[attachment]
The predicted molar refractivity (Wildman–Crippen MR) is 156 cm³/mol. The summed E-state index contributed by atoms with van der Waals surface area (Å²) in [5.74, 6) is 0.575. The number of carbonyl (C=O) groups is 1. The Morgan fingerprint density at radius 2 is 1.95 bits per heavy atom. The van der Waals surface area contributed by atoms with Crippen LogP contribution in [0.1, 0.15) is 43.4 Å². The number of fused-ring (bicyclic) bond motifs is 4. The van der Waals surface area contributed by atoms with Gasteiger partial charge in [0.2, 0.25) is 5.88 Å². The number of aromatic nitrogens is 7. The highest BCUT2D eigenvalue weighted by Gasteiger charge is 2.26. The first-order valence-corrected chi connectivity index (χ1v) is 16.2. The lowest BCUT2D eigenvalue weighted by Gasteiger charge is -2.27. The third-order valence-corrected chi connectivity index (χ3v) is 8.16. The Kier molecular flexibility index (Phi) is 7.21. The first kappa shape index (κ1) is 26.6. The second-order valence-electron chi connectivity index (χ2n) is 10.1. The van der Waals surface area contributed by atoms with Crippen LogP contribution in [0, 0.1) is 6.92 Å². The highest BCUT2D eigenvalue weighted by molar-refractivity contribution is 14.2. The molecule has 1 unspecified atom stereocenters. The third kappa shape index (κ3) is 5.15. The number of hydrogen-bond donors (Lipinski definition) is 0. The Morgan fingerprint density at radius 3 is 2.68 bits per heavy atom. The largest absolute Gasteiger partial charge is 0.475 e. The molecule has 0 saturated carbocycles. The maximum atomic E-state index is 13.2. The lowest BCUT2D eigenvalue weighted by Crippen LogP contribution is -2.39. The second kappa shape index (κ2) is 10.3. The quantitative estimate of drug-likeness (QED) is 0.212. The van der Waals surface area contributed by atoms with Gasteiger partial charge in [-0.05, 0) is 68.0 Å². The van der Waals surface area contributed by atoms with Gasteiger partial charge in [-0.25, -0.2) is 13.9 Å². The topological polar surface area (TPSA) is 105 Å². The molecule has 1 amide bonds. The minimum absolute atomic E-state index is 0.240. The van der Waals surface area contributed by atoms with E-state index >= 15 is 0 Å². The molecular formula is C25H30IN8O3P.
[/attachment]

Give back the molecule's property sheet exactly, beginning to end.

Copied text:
The predicted molar refractivity (Wildman–Crippen MR) is 156 cm³/mol. The summed E-state index contributed by atoms with van der Waals surface area (Å²) in [5.74, 6) is 0.575. The number of carbonyl (C=O) groups is 1. The Morgan fingerprint density at radius 2 is 1.95 bits per heavy atom. The van der Waals surface area contributed by atoms with Crippen LogP contribution in [0.1, 0.15) is 43.4 Å². The number of fused-ring (bicyclic) bond motifs is 4. The van der Waals surface area contributed by atoms with Gasteiger partial charge in [0.2, 0.25) is 5.88 Å². The number of aromatic nitrogens is 7. The highest BCUT2D eigenvalue weighted by Gasteiger charge is 2.26. The first-order valence-corrected chi connectivity index (χ1v) is 16.2. The lowest BCUT2D eigenvalue weighted by Gasteiger charge is -2.27. The third-order valence-corrected chi connectivity index (χ3v) is 8.16. The Kier molecular flexibility index (Phi) is 7.21. The first kappa shape index (κ1) is 26.6. The second-order valence-electron chi connectivity index (χ2n) is 10.1. The van der Waals surface area contributed by atoms with Crippen LogP contribution in [0, 0.1) is 6.92 Å². The highest BCUT2D eigenvalue weighted by molar-refractivity contribution is 14.2. The molecule has 1 unspecified atom stereocenters. The third kappa shape index (κ3) is 5.15. The number of hydrogen-bond donors (Lipinski definition) is 0. The Morgan fingerprint density at radius 3 is 2.68 bits per heavy atom. The largest absolute Gasteiger partial charge is 0.475 e. The molecule has 0 saturated carbocycles. The maximum atomic E-state index is 13.2. The lowest BCUT2D eigenvalue weighted by Crippen LogP contribution is -2.39. The second kappa shape index (κ2) is 10.3. The quantitative estimate of drug-likeness (QED) is 0.212. The van der Waals surface area contributed by atoms with Gasteiger partial charge in [-0.05, 0) is 68.0 Å². The van der Waals surface area contributed by atoms with Gasteiger partial charge in [-0.25, -0.2) is 13.9 Å². The topological polar surface area (TPSA) is 105 Å². The molecule has 1 amide bonds. The minimum absolute atomic E-state index is 0.240. The van der Waals surface area contributed by atoms with E-state index >= 15 is 0 Å². The molecular formula is C25H30IN8O3P.